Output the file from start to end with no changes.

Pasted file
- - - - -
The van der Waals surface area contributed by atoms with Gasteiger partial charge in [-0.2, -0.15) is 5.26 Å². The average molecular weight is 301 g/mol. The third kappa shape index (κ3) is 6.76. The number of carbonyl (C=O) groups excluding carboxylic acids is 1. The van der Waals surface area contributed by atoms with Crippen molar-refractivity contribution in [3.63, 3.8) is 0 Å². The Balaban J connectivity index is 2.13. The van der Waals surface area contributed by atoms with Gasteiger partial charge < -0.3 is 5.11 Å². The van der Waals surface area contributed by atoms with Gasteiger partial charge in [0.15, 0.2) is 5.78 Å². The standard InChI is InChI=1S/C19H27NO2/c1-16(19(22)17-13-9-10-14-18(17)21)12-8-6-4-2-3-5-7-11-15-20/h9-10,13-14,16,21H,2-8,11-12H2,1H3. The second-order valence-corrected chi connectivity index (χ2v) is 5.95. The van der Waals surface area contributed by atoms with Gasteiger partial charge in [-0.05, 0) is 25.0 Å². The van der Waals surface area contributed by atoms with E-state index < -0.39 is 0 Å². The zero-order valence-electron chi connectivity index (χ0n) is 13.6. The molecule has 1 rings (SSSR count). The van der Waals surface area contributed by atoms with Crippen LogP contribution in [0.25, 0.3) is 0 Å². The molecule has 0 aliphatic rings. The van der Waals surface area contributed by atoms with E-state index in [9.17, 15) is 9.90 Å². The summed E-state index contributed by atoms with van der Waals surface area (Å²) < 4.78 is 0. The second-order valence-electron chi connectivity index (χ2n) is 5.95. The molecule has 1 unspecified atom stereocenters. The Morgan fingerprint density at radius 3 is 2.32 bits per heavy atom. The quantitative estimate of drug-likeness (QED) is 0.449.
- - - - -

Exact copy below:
The van der Waals surface area contributed by atoms with Gasteiger partial charge in [-0.2, -0.15) is 5.26 Å². The average molecular weight is 301 g/mol. The third kappa shape index (κ3) is 6.76. The number of carbonyl (C=O) groups excluding carboxylic acids is 1. The van der Waals surface area contributed by atoms with Crippen molar-refractivity contribution in [3.63, 3.8) is 0 Å². The Balaban J connectivity index is 2.13. The van der Waals surface area contributed by atoms with Gasteiger partial charge < -0.3 is 5.11 Å². The van der Waals surface area contributed by atoms with Gasteiger partial charge in [0.15, 0.2) is 5.78 Å². The standard InChI is InChI=1S/C19H27NO2/c1-16(19(22)17-13-9-10-14-18(17)21)12-8-6-4-2-3-5-7-11-15-20/h9-10,13-14,16,21H,2-8,11-12H2,1H3. The second-order valence-corrected chi connectivity index (χ2v) is 5.95. The van der Waals surface area contributed by atoms with Gasteiger partial charge in [-0.05, 0) is 25.0 Å². The van der Waals surface area contributed by atoms with E-state index < -0.39 is 0 Å². The zero-order valence-electron chi connectivity index (χ0n) is 13.6. The molecule has 1 rings (SSSR count). The van der Waals surface area contributed by atoms with Crippen LogP contribution in [0.25, 0.3) is 0 Å². The molecule has 0 aliphatic rings. The van der Waals surface area contributed by atoms with E-state index in [9.17, 15) is 9.90 Å². The summed E-state index contributed by atoms with van der Waals surface area (Å²) < 4.78 is 0. The second-order valence-electron chi connectivity index (χ2n) is 5.95. The molecule has 1 unspecified atom stereocenters. The Morgan fingerprint density at radius 3 is 2.32 bits per heavy atom. The quantitative estimate of drug-likeness (QED) is 0.449.